Men are spending more time on paid employment compared to women as a new report reveals that women devote additional time on unpaid domestic labour.
The report by the government statistician shows that males aged 15 and above spend 100.2 minutes a day to produce goods for their own consumption while females spend 83.9 minutes for the same purpose.
The irony is that men still manage to spend more time on leisure activities such as socialising, sports and self-care compared to women.
According to the Kenya Time Use Report by Kenya National Bureau of Statistics (KNBS), men spend 252.3 minutes on employment and related activities compared to women’s 117.0 minutes.
The number of minutes on employment and related activities goes higher in urban areas with men still leading with 357.3 minutes compared to female 175.8 minutes.
“The amount of time spent in employment and related activities was consistently higher among men in all counties, with highest number of time spent on these activities in Nairobi City (399 minutes about seven hours),” the report released on October 18 says.
Production of goods
On production of goods for own use, men in the rural areas spend more time (141.1 minutes) compared to those in the urban areas who are only as handy as women in this category, spending 21.3 minutes.
Urban women spend 20.9 minutes on production of goods for own final use.
But it is in the domestic service category where the line is boldly drawn even as men in the urban centres spend more time doing domestic work for household and family members compared to their counterparts in the rural areas.
Urban men spend 55.5 minutes on unpaid domestic services compared to their rural counterparts who spend 46 minutes.
Rural women spend more time on unpaid domestic services (247.3 minutes) compared to their urban counterparts who spend 230.5 minutes.
The report compiled with support from World Bank, UN Women and Oxfam is the first one in the country to shed light on how Kenyans spend their time.
A key issue that came up during its launch is how important the unpaid domestic service to the country’s gross domestic product (GDP).
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While these services are rendered disproportionately by women, it was noted that they play a significant role in the country’s economy but there is not yet a metric to measure its value to the GDP.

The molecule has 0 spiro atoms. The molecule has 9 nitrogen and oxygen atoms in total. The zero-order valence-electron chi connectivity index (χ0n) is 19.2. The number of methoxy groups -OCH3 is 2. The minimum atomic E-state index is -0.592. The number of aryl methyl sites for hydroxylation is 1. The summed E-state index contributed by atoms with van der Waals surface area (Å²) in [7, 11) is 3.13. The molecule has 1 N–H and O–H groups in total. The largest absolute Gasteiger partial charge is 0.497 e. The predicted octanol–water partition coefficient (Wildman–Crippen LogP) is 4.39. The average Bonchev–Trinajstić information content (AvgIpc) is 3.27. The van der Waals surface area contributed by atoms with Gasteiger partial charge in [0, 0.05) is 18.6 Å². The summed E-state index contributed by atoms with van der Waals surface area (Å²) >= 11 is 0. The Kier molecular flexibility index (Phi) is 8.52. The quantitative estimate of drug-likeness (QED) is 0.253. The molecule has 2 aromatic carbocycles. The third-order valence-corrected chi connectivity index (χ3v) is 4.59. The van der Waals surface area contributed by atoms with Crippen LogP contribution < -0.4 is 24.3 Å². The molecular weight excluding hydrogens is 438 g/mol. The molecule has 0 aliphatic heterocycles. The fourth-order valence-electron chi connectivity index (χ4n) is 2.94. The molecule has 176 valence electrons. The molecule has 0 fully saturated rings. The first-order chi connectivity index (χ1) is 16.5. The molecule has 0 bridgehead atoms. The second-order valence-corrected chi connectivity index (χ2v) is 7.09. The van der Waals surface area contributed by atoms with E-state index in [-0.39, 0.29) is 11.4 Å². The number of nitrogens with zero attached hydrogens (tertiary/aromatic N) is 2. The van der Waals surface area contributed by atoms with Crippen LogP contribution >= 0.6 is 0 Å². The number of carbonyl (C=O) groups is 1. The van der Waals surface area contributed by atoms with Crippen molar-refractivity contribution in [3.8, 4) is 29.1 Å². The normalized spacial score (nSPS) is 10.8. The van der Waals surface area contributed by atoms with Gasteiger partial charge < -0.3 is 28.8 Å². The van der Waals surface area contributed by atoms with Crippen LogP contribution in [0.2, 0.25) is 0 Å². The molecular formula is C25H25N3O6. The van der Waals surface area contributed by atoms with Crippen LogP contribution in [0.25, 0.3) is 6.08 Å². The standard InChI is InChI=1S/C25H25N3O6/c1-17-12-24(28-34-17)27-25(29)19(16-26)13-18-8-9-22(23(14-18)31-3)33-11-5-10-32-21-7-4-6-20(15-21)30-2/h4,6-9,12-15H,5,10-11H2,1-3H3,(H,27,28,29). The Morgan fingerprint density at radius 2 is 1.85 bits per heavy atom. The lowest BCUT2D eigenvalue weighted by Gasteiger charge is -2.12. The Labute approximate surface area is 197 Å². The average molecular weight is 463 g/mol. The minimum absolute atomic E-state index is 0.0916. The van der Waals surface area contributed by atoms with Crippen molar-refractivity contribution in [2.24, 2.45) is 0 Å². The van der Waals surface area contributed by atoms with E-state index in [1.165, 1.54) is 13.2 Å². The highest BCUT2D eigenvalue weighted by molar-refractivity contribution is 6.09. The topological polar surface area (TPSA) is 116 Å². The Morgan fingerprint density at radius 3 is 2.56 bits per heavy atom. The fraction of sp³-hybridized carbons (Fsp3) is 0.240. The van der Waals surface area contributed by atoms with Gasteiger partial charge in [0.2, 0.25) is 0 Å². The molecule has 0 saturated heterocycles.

Even as the report presents men to be the ‘work hard play hard’ type of individuals, the role of women in making this happen, by taking up unpaid domestic work, is rarely recognised.
Yet these are the efforts that lead to overall output of the country’s economy.
“Findings show that time spent by men on employment and related activities was about twice as much time spent by women across other activities,” says the report, highlighting the unseen role of women in the economy.
“Unpaid domestic and unpaid caregiving services to the household and family were predominately done by women across all counties.”
According to KNBS Director General Macdonald Obudho, one of the missing links in calculation of GDP has been the role of unpaid services performed at household level.
These are chores that if someone else was to do, they would be paid for it.
Mr Obudho however noted that since this is the first time use report for the country, it presents a lot of questions that need further research to be understood particularly in the counties.
“These are some of the areas we need to look deeply to understand why they are behaving the way they do,” he said.
Culture and sports
One such area is the role religion plays for men, a factor pointed out by Economic Planning Principal Secretary James Muhati.
The report says that nationally, men spend more time in religious activities (103.2 minutes) compared to women (90.3 minutes).
They also spend more time on culture, leisure, mass media and sports practices (158.1 minutes) compared to women (118.8 minutes) and self-care and maintenance (710.0 minutes) against women 704.6 minutes).
An interesting fact is that men in the rural area spend more time on self-care and maintenance (718 minutes) compared to those in urban areas who spend 693.4 minutes.
“We cannot be quick to arrive on conclusions,” said Mr Muhati even as he noted that the country could likely be doing better economically if there was a metric on how to include unpaid domestic service for households to the calculation of GDP.